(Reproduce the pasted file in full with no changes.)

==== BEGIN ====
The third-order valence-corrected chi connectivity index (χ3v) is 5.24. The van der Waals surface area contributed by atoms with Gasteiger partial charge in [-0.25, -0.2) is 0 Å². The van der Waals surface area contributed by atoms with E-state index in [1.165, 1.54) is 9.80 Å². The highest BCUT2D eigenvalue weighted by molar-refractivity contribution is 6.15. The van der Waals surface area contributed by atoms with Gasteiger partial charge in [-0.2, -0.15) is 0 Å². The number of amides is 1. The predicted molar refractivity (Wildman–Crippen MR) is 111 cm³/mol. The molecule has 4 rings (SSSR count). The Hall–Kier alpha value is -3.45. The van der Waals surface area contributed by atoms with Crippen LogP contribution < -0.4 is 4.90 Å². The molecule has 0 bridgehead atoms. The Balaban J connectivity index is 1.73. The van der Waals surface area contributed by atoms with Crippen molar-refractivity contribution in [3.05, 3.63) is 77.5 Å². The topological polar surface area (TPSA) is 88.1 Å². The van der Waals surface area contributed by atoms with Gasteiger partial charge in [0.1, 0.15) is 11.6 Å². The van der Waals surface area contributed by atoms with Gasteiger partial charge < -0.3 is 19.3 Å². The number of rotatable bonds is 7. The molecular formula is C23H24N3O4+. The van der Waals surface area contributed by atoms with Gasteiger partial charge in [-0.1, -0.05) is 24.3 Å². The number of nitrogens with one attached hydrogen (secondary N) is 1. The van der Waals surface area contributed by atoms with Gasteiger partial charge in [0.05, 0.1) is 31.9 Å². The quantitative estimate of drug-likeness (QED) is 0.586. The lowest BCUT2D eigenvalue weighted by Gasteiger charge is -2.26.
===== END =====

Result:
The third-order valence-corrected chi connectivity index (χ3v) is 5.24. The van der Waals surface area contributed by atoms with Gasteiger partial charge in [-0.25, -0.2) is 0 Å². The van der Waals surface area contributed by atoms with E-state index in [1.165, 1.54) is 9.80 Å². The highest BCUT2D eigenvalue weighted by molar-refractivity contribution is 6.15. The van der Waals surface area contributed by atoms with Gasteiger partial charge in [-0.2, -0.15) is 0 Å². The number of amides is 1. The predicted molar refractivity (Wildman–Crippen MR) is 111 cm³/mol. The molecule has 4 rings (SSSR count). The Hall–Kier alpha value is -3.45. The van der Waals surface area contributed by atoms with Crippen LogP contribution < -0.4 is 4.90 Å². The molecule has 0 bridgehead atoms. The Balaban J connectivity index is 1.73. The van der Waals surface area contributed by atoms with Crippen molar-refractivity contribution in [3.05, 3.63) is 77.5 Å². The topological polar surface area (TPSA) is 88.1 Å². The van der Waals surface area contributed by atoms with Gasteiger partial charge in [0.1, 0.15) is 11.6 Å². The van der Waals surface area contributed by atoms with Gasteiger partial charge < -0.3 is 19.3 Å². The number of rotatable bonds is 7. The molecular formula is C23H24N3O4+. The van der Waals surface area contributed by atoms with Gasteiger partial charge in [-0.1, -0.05) is 24.3 Å². The number of nitrogens with one attached hydrogen (secondary N) is 1. The van der Waals surface area contributed by atoms with Gasteiger partial charge in [0.05, 0.1) is 31.9 Å². The quantitative estimate of drug-likeness (QED) is 0.586. The lowest BCUT2D eigenvalue weighted by Gasteiger charge is -2.26.